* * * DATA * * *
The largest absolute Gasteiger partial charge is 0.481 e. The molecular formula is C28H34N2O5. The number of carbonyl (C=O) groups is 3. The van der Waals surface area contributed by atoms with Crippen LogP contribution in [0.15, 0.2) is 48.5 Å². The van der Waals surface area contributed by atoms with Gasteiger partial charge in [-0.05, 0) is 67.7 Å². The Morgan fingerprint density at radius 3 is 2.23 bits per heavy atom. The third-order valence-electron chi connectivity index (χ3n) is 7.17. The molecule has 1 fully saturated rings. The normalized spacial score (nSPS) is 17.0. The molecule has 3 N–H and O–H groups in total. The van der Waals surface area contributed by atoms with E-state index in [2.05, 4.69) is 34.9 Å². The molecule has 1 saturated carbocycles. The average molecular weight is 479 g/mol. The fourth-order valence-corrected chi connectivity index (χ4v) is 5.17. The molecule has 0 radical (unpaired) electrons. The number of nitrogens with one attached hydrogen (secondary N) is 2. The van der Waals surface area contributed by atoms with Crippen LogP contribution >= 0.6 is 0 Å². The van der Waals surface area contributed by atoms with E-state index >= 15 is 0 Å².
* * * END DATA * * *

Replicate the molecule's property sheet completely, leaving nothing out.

The largest absolute Gasteiger partial charge is 0.481 e. The molecular formula is C28H34N2O5. The number of carbonyl (C=O) groups is 3. The van der Waals surface area contributed by atoms with Crippen LogP contribution in [0.15, 0.2) is 48.5 Å². The van der Waals surface area contributed by atoms with Gasteiger partial charge in [-0.05, 0) is 67.7 Å². The Morgan fingerprint density at radius 3 is 2.23 bits per heavy atom. The third-order valence-electron chi connectivity index (χ3n) is 7.17. The molecule has 1 fully saturated rings. The normalized spacial score (nSPS) is 17.0. The molecule has 3 N–H and O–H groups in total. The van der Waals surface area contributed by atoms with E-state index in [2.05, 4.69) is 34.9 Å². The molecule has 1 saturated carbocycles. The average molecular weight is 479 g/mol. The fourth-order valence-corrected chi connectivity index (χ4v) is 5.17. The molecule has 0 radical (unpaired) electrons. The number of nitrogens with one attached hydrogen (secondary N) is 2. The van der Waals surface area contributed by atoms with Crippen LogP contribution >= 0.6 is 0 Å². The van der Waals surface area contributed by atoms with E-state index >= 15 is 0 Å².